Interestingly the word “spirit” is associated with “breath” or “breath of life” in most ancient languages. In Hebrew and Greek, spirit and breath are the same word. [A little known fact is that the historical reason why people say the blessing “Gesundheit” (good health) to sneezers, is it was once thought that a sneezer momentarily blew out his own soul, putting himself temporarily at risk for demonic possession of his untenanted body]. Thus, it seemed natural to equate the drawing of the first breath of life with “personhood.” This attitude prevailed in the early church, and throughout most of the Middle Ages miscarried fetuses which did not draw breath were not even buried in hallowed ground by Roman Catholics, but were simply discarded without a second thought.
Sometime later, of course, after conception was more thoroughly understood and therapeutic abortion became a controversial issue, the Roman Catholic Church announced that “ensoulment” occurred at the precise moment of fertilization. By this time however (and unfortunately for the Catholics church) the world had turned protestant and humanistic. Abortion was outlawed for a time, but eventually in 1973 it became legal everywhere in the United States.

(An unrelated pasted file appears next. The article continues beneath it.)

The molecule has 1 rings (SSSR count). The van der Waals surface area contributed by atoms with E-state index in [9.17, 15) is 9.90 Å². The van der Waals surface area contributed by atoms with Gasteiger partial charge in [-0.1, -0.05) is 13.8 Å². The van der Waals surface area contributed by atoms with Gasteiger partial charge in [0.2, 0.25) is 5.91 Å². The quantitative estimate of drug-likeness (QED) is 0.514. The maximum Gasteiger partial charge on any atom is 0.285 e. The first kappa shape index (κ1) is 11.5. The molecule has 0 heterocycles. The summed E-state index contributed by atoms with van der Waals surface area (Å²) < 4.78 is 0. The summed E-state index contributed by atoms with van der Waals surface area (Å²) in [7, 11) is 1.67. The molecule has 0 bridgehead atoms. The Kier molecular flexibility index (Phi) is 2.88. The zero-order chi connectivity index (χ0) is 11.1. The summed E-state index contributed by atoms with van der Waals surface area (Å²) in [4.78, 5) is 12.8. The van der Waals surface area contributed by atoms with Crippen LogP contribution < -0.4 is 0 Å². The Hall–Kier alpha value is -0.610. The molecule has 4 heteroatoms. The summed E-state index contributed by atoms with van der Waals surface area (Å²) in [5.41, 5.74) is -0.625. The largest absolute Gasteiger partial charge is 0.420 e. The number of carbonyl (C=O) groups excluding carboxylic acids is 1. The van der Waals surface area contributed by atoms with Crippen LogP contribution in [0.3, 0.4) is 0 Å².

The result of this ruling was literally screams of bloody murder from certain factions, and a history of protest with which the reader will be familiar. Especially loud were protests from American Christian Fundamentalists, a religious category defined by its inability to live with ambiguity, as previously illustrated by its lobbying activities against the theory of evolution. What most disconcerted the antievolutionists in the case of Darwinism, interestingly, was precisely the idea that apelike primates could change gradually into humans, without any clear dividing line between the two. This “Berkean” paradox was too much for the fundamentalists, who craved to know the precise moment when the First Man appeared, and wanted to know his name and address. [Footnote: I’ve been hard on the fundamentalists here, but scientists can be just as silly about drawing linguistic boundaries where there are none in reality. When someone finds a fossil skull with a brain volume of 700 cc’s, for instance, there is enormous pressure to name it Homo something rather than Australopithecus something. After all, who wouldn’t rather be the paleoarcheologist who found the oldest man, instead of just the one who found one more late ape? Archaeologists are forever talking about putting a baseball cap on such and such a creature, and taking it on the subway without having anyone scream; a measure of the crudity of thought-experiment to which one will descend to if the result will allow one to justify using the taxonomic term one wants to use.]